Literary Manitoulin has long since come of age

When a community can write about itself, it has come of age.

Nearly 40 years ago, when The Expositor Office christened the front part of its office building in downtown Little Current as Print Shop Books, there were no local books in print.

That was in 1979 and Print Shop Books stocked its shelves primarily with paperback titles it sourced through Penguin Books. Penguin is a large, international publishing business and its catalogue of books was distinct from the bestsellers available, for example, at local pharmacies.

And so it went for many years, with Print Shop Books accessing its stock from Penguin and other big-name publishers.

But then, about 25 years ago, things began to change.

Shelley Pearen of Ottawa (but with Manitoulin Island roots) published ‘Exploring Manitoulin’ and it was and remains an ongoing seller as it combines details of travelling around Manitoulin Island with bits of history.

The book is currently in its third printing by its publisher the University of Toronto Press and is deemed by them to be a best seller.

Since then, Ms. Pearen has also written the unique ‘Four Voices’ that details the signing of the 1862 Manitoulin Island Treaty from the perspective of four different actual historical characters, all of whom were associated with the event.

She has also written scholarly articles and produces useful articles for this newspaper on a regular basis that give an historical context to current events as they unfold on Manitoulin and elsewhere for both First Nations people and those of European ancestry.

Around this same time, Jack McQuarrie, the former publisher of the Recorder in Gore Bay, became a prolific Manitoulin Island historian and produced at least a dozen books on a range of history topics.

People were starting to write about what they knew and after nearly 150 years (more than that now) of First Nations people living side-by-side with the European settlers and their descendants, there was a lot to know.

As time has passed, the same bookshelves at The Expositor Office that have comprised Print Shop Books since 1979 are now filled almost exclusively with books about or pertaining to Manitoulin Island.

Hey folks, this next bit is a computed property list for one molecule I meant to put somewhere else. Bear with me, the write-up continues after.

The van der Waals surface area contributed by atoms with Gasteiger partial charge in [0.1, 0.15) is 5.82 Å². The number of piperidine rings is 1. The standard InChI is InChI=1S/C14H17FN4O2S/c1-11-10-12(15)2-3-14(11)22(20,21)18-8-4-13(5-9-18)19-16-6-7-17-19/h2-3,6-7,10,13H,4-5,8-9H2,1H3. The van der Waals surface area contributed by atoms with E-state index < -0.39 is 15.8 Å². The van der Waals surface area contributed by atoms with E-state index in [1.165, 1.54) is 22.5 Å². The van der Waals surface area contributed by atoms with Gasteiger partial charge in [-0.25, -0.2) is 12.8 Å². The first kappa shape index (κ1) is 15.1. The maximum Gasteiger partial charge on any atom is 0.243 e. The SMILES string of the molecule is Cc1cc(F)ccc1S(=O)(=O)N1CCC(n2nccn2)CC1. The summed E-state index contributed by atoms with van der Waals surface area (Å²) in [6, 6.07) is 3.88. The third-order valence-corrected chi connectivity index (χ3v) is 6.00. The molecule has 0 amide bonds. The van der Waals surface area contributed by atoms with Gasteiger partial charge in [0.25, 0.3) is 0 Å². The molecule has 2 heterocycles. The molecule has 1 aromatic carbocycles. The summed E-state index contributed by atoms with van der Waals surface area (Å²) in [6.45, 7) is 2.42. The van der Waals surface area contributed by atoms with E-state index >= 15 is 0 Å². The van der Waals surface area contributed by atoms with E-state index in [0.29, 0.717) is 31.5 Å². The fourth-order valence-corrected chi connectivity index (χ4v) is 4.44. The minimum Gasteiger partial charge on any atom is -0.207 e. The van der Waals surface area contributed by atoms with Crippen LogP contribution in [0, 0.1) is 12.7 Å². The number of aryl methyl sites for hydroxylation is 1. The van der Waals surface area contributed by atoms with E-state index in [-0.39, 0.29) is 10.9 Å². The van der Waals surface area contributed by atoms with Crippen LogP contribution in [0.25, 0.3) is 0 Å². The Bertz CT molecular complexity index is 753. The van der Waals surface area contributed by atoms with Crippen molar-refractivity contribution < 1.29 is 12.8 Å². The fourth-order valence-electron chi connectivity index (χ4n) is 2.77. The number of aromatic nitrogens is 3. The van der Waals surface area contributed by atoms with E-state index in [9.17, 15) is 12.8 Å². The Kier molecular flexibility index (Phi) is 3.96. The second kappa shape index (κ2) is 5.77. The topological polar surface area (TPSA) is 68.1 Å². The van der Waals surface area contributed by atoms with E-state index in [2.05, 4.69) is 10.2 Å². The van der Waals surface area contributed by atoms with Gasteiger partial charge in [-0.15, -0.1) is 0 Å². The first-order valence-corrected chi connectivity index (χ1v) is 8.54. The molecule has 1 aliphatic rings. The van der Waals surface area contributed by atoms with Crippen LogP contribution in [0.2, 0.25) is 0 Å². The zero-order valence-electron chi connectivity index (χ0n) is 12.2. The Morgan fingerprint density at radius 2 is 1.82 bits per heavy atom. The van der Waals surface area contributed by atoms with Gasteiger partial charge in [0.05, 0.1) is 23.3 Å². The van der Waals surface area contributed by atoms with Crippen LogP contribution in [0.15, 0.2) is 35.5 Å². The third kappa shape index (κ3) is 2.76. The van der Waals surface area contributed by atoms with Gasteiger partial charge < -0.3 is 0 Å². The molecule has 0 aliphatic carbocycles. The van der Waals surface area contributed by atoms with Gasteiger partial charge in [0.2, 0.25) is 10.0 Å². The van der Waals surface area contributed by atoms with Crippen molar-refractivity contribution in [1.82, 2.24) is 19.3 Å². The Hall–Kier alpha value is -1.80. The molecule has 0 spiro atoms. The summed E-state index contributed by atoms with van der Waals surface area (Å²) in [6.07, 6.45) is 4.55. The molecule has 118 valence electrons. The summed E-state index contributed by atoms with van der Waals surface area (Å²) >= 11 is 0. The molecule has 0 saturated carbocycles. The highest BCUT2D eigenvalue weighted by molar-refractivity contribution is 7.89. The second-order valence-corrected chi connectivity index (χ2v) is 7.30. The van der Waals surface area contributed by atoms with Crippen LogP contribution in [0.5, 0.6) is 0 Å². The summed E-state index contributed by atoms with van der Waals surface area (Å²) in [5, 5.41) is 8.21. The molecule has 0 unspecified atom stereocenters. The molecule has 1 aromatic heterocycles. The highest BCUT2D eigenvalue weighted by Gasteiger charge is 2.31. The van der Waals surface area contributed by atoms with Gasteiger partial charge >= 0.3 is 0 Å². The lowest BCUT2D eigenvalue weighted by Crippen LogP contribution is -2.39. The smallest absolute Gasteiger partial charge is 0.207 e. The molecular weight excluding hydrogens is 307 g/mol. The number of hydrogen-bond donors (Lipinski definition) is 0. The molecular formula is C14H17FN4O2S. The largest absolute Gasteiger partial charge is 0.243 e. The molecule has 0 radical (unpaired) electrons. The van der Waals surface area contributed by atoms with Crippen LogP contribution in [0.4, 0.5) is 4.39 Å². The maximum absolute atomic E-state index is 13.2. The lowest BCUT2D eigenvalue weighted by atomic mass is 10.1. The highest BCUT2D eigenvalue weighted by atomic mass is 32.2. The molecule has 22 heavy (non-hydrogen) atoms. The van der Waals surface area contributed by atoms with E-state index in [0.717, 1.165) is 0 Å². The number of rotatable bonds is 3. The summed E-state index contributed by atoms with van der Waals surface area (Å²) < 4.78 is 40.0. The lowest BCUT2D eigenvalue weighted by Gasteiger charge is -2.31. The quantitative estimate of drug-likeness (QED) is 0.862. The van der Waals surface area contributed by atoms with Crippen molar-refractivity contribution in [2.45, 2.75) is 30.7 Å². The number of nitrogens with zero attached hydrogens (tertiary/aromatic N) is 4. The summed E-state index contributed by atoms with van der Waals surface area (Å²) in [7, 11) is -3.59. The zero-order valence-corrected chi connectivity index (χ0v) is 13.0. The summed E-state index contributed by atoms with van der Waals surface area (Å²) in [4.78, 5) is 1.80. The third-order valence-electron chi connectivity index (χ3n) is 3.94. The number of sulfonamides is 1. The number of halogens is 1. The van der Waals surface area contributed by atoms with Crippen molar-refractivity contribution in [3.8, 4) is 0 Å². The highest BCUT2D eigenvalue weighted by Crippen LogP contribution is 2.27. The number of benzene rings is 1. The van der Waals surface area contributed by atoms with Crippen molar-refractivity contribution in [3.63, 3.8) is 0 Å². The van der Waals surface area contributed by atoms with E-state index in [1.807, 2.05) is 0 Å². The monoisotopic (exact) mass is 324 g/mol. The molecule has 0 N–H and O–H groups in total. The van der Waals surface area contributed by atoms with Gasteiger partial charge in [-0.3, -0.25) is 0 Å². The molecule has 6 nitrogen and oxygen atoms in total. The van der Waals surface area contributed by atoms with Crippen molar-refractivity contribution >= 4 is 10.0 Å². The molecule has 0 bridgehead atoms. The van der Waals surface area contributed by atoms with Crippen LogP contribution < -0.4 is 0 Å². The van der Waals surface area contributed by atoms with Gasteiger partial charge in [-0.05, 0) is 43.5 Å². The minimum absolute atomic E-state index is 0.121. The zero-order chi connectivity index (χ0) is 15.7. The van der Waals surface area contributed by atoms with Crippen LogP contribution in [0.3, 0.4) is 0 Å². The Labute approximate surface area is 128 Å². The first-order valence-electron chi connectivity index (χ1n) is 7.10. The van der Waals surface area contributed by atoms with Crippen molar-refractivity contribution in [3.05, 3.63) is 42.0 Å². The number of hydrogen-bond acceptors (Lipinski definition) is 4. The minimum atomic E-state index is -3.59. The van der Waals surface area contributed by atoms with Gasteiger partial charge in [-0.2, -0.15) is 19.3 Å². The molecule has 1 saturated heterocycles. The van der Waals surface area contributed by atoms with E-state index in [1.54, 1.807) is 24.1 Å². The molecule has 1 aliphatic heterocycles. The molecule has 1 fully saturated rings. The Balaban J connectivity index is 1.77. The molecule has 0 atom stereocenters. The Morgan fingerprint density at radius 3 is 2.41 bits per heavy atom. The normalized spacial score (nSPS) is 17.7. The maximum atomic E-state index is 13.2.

They are books of history, of poetry, of photographs, coffee table books, novels set on this Island.

This phenomenon came into sharp focus during the past two weeks when two new books appeared.

One was written about in last week’s newspaper: it is a deceptively simple book about gardening and is written by former Ice Lake (and now Billings) farmer (and gardener) Ed Burt.

It is titled ‘My Journey in the Garden’ and subtitled ‘Ed Burt’s Way of Growing Food’ and it is a very practical guide for gardeners, novice or veterans. It’s also a fascinating read as Mr. Burt includes growing lore passed on to him by his grandparents.

The other new Manitoulin Island book is titled ‘Michael’s Bay: The Rise and Fall of Manitoulin Island’s Forgotten Town’ and is written by Derek Russell, a man whose roots are in Tehkummah and who now lives and works in Toronto.

But, like Ed Burt, Shelley Pearen, Cecil King, Margo Little, Sandy McGillivray, the Manitoulin Genealogy Club, Jan McQuay, Bill Caesar, Jake Doherty, Tom Peltier (whose Bearwalker novel predated all of these), Merdick McFarlane, Bonnie Kogos, Paula Mallea, Kate Thompson, Marion Seabrook, Alanis King, Ann Carson, Margaret Derry and all the countless others who have things they want to put down on paper for posterity, Derek Russell has diligently researched the history of what was, in its day, Manitoulin’s largest and busiest community.

From a literary standpoint, Manitoulin Island has certainly come of age. There is a rich tapestry of collected history and wisdom to draw on and it is predictable that this publishing avalanche, now that it is well underway, will continue infinitely.